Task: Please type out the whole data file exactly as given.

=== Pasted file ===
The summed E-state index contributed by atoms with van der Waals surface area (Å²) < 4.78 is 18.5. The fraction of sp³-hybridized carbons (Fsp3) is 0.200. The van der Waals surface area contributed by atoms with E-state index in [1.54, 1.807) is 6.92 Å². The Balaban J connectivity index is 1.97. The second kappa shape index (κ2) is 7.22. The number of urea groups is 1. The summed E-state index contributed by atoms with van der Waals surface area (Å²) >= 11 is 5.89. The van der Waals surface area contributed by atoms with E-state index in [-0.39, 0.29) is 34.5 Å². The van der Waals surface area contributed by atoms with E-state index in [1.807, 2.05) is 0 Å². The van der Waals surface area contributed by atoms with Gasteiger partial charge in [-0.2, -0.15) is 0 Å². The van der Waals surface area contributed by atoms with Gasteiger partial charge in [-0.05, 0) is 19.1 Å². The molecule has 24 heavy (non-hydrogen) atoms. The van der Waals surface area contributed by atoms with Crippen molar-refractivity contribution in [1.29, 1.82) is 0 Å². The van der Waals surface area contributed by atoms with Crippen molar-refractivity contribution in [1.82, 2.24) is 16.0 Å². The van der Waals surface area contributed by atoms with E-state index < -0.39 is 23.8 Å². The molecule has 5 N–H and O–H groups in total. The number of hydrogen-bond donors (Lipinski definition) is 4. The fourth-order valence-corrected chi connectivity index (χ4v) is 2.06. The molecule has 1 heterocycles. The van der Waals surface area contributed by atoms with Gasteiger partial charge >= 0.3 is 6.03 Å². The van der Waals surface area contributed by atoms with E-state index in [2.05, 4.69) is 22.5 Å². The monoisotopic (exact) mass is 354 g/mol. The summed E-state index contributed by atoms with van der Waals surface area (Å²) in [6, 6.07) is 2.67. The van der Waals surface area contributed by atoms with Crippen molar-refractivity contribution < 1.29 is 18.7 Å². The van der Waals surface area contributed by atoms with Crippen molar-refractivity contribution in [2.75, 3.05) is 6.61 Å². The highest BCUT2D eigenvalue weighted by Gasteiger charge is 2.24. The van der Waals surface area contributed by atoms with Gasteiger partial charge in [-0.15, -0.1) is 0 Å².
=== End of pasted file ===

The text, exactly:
The summed E-state index contributed by atoms with van der Waals surface area (Å²) < 4.78 is 18.5. The fraction of sp³-hybridized carbons (Fsp3) is 0.200. The van der Waals surface area contributed by atoms with E-state index in [1.54, 1.807) is 6.92 Å². The Balaban J connectivity index is 1.97. The second kappa shape index (κ2) is 7.22. The number of urea groups is 1. The summed E-state index contributed by atoms with van der Waals surface area (Å²) >= 11 is 5.89. The van der Waals surface area contributed by atoms with E-state index in [-0.39, 0.29) is 34.5 Å². The van der Waals surface area contributed by atoms with E-state index in [1.807, 2.05) is 0 Å². The van der Waals surface area contributed by atoms with Gasteiger partial charge in [-0.2, -0.15) is 0 Å². The van der Waals surface area contributed by atoms with Gasteiger partial charge in [-0.05, 0) is 19.1 Å². The molecule has 24 heavy (non-hydrogen) atoms. The van der Waals surface area contributed by atoms with Crippen molar-refractivity contribution in [1.29, 1.82) is 0 Å². The van der Waals surface area contributed by atoms with Crippen molar-refractivity contribution in [1.82, 2.24) is 16.0 Å². The van der Waals surface area contributed by atoms with E-state index < -0.39 is 23.8 Å². The molecule has 5 N–H and O–H groups in total. The number of hydrogen-bond donors (Lipinski definition) is 4. The fourth-order valence-corrected chi connectivity index (χ4v) is 2.06. The molecule has 1 heterocycles. The van der Waals surface area contributed by atoms with Gasteiger partial charge >= 0.3 is 6.03 Å². The van der Waals surface area contributed by atoms with E-state index in [2.05, 4.69) is 22.5 Å². The monoisotopic (exact) mass is 354 g/mol. The summed E-state index contributed by atoms with van der Waals surface area (Å²) in [6, 6.07) is 2.67. The van der Waals surface area contributed by atoms with Crippen molar-refractivity contribution < 1.29 is 18.7 Å². The van der Waals surface area contributed by atoms with Crippen molar-refractivity contribution in [2.75, 3.05) is 6.61 Å². The highest BCUT2D eigenvalue weighted by Gasteiger charge is 2.24. The van der Waals surface area contributed by atoms with Gasteiger partial charge in [-0.15, -0.1) is 0 Å².